JOHN Vickery’s Leo Buring rieslings were the greatest in this country between the 1950s and the 1970s.
Brian Croser’s Petaluma rieslings then set the quality standard until Jeffery Grosset led Australia to a more pure, longer and more international style in the 1990s.
Is the baton about to be handed on once more?
The riesling fruit from Duke Ranson’s Magpie Hill vineyard in the Great Southern’s Porongurups is extraordinary.
Duke and Hilde’s wines are made by Castle Rock Winery’s Rob Diletti, who has an extraordinary Best Riesling Trophy record at capital city shows.
Rob also made three of 13 (13 per cent) of James Halliday’s highest- pointed Australian rieslings in the Wine Companion 2017 Edition, two of 17 (12.5 per cent) in the 2016 edition and three of 15 (20 per cent) in the 2015 edition.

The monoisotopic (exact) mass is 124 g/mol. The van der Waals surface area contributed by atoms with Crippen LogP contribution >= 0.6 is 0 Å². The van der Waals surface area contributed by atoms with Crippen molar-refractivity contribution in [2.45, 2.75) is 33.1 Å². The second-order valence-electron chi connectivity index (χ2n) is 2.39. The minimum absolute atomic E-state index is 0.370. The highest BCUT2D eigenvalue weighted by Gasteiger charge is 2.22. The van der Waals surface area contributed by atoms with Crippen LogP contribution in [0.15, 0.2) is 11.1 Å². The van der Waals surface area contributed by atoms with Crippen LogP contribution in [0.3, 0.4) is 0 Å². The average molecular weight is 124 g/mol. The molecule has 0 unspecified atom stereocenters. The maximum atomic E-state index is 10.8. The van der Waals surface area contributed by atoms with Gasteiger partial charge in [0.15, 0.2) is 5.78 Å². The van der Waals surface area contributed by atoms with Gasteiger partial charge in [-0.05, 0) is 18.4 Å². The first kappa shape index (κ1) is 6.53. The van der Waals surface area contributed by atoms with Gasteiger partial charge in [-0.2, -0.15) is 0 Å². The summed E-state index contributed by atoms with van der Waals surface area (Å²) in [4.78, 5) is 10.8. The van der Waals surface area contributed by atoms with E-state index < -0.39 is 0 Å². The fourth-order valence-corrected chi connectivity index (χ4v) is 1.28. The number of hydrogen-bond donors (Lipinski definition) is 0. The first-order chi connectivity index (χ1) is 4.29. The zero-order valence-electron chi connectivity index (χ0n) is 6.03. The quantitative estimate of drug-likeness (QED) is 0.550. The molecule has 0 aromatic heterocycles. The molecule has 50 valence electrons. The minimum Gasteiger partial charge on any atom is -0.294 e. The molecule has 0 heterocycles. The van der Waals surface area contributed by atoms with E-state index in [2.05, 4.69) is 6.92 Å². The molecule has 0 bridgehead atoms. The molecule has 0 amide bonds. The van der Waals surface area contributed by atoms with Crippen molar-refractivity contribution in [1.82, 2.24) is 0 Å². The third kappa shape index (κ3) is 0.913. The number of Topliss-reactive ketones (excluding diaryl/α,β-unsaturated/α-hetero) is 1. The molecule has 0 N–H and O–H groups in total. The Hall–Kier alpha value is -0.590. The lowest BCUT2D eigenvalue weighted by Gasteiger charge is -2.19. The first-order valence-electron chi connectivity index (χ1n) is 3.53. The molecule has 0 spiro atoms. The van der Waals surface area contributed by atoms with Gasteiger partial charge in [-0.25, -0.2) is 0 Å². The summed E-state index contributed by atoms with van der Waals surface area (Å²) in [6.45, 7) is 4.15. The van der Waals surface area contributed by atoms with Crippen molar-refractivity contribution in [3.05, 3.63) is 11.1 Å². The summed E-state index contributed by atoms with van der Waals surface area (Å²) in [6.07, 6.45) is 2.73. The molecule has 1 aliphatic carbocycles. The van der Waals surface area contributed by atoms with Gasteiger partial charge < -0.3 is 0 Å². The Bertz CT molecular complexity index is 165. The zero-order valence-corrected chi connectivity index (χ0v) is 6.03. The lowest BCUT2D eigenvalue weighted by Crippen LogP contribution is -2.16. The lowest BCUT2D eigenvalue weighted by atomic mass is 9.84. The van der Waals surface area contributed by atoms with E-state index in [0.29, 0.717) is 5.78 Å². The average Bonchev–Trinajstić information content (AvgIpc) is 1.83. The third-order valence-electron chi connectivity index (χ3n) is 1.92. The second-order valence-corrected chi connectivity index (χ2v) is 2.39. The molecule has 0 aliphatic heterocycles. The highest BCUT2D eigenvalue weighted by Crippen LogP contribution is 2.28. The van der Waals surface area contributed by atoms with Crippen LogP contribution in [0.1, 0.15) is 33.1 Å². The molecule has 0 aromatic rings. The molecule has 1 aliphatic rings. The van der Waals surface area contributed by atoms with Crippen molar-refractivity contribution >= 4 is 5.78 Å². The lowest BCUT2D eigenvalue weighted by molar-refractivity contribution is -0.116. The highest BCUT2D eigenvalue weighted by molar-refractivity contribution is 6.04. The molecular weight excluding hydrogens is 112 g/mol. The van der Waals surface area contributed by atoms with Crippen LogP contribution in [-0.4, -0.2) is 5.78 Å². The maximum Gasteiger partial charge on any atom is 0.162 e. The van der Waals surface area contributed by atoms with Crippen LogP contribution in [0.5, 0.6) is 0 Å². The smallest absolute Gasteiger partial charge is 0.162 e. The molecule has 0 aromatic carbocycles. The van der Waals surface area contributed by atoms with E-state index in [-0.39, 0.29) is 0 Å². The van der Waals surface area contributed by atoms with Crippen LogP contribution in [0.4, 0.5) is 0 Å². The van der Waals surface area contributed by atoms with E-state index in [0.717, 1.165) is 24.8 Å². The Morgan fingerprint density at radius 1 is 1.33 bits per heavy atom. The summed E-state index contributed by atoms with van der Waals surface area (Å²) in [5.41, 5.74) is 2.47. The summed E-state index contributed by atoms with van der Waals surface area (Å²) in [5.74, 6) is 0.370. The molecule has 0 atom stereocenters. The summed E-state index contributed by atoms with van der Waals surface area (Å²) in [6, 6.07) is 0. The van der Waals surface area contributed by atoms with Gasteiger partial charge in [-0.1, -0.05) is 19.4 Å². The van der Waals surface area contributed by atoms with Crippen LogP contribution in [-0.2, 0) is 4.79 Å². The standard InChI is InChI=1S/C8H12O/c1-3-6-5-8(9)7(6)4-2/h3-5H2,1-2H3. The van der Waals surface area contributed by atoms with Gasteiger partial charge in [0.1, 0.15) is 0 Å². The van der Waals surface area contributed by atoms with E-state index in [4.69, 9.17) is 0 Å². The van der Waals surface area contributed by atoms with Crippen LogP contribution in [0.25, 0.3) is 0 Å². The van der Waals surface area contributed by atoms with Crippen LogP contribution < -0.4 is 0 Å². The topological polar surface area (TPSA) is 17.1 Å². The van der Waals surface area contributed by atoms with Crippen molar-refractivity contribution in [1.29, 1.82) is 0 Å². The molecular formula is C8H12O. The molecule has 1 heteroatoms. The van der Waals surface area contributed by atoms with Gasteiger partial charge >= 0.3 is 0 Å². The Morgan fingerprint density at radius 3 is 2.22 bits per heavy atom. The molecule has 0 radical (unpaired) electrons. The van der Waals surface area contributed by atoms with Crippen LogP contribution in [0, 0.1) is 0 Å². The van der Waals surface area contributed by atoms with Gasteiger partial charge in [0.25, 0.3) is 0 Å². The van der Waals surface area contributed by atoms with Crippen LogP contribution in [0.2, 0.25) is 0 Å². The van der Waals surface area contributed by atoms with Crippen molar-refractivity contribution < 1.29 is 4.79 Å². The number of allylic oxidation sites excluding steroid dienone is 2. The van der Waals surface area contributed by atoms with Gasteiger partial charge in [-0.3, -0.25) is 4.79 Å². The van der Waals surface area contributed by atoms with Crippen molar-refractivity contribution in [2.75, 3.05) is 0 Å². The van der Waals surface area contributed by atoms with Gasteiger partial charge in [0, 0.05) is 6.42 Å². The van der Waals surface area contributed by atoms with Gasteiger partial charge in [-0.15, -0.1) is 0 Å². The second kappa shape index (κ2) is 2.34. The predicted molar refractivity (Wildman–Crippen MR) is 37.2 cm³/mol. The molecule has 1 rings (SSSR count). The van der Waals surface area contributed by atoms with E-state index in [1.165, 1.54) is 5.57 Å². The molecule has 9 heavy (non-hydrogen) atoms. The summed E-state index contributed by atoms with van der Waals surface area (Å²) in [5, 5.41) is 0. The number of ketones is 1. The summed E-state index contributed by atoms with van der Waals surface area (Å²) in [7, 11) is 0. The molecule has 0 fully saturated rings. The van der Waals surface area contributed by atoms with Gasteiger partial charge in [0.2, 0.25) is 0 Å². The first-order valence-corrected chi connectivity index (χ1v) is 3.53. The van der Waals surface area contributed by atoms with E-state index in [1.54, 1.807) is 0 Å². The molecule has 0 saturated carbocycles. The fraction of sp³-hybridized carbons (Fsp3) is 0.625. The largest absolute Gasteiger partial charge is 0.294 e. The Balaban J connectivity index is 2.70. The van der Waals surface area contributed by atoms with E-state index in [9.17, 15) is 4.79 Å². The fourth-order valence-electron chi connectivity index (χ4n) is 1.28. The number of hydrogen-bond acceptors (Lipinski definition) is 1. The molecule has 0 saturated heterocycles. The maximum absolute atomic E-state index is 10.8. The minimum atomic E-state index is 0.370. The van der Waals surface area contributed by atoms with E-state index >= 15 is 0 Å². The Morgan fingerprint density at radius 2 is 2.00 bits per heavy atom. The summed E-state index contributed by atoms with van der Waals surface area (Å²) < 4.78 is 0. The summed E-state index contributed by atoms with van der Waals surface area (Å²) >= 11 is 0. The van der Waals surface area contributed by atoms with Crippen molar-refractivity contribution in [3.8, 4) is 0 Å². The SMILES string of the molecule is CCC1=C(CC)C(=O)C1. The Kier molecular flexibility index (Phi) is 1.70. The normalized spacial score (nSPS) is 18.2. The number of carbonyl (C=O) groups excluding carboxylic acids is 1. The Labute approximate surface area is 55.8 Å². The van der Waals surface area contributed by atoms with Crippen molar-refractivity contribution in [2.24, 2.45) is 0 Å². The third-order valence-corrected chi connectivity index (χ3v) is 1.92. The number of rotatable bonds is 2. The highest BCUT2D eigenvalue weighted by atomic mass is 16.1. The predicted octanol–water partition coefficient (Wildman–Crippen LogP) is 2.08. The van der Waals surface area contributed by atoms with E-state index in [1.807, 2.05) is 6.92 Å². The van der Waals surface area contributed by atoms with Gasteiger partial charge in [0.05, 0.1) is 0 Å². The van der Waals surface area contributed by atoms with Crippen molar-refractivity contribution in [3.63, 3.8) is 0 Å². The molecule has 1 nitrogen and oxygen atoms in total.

It’s not only Rob’s winemaking though, it is also the outstanding and distinctive Great Southern riesling fruit.
It is unique, as it displays quite distinctive and more subtle fruit flavours and a more restrained acidity and finer structure than the Clare and Eden Valley’s long-famed rieslings.
The area’s riesling quality can be gauged by James Halliday’s Australian Wine Companion summaries as, in the 2017 edition, with about three per cent of Australia’s riesling, the Great Southern provided 35 per cent of James’ 23 highest-pointed rieslings.
In 2016, this figure was also 35 per cent of the highest-ranked 17 and in 2015 this was 40 per cent of the highest-ranked 15.
In 2014, the west gained an astonishing 58 per cent, or 15 out of 26.
So, given the regional riesling quality and Rob Diletti’s winemaking ability, how good is the Duke’s Magpie Hill Riesling vineyard?
In Halliday’s view, the 2013, 14 and 15 vintages received 97 points and the 2016 received 98 points.
Halliday, Australia’s best known and most respected wine writer, uses the term “prodigious” to describe the length of the 2016 release.
Length of flavour is the key to quality and, for Australian riesling, this wine has almost unmatched length.